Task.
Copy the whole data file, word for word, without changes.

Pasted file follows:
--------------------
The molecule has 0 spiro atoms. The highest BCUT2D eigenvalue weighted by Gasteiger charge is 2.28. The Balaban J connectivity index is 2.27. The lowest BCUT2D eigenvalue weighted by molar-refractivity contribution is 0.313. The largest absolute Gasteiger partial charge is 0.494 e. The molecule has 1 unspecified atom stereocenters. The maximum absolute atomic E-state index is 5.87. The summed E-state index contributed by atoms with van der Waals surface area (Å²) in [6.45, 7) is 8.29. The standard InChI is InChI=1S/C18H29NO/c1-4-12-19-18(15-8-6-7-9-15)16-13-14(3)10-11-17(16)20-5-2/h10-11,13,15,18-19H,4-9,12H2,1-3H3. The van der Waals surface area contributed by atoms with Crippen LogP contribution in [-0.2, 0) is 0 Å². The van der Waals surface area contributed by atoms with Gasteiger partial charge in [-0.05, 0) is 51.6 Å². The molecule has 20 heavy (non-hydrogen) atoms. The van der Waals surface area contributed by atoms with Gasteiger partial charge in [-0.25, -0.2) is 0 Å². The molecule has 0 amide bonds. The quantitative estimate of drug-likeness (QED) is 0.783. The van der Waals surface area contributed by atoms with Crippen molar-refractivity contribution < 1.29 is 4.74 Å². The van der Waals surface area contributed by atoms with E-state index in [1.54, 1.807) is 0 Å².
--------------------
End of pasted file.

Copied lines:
The molecule has 0 spiro atoms. The highest BCUT2D eigenvalue weighted by Gasteiger charge is 2.28. The Balaban J connectivity index is 2.27. The lowest BCUT2D eigenvalue weighted by molar-refractivity contribution is 0.313. The largest absolute Gasteiger partial charge is 0.494 e. The molecule has 1 unspecified atom stereocenters. The maximum absolute atomic E-state index is 5.87. The summed E-state index contributed by atoms with van der Waals surface area (Å²) in [6.45, 7) is 8.29. The standard InChI is InChI=1S/C18H29NO/c1-4-12-19-18(15-8-6-7-9-15)16-13-14(3)10-11-17(16)20-5-2/h10-11,13,15,18-19H,4-9,12H2,1-3H3. The van der Waals surface area contributed by atoms with Crippen LogP contribution in [-0.2, 0) is 0 Å². The van der Waals surface area contributed by atoms with Gasteiger partial charge in [-0.05, 0) is 51.6 Å². The molecule has 20 heavy (non-hydrogen) atoms. The van der Waals surface area contributed by atoms with Gasteiger partial charge in [-0.25, -0.2) is 0 Å². The molecule has 0 amide bonds. The quantitative estimate of drug-likeness (QED) is 0.783. The van der Waals surface area contributed by atoms with Crippen molar-refractivity contribution < 1.29 is 4.74 Å². The van der Waals surface area contributed by atoms with E-state index in [1.54, 1.807) is 0 Å².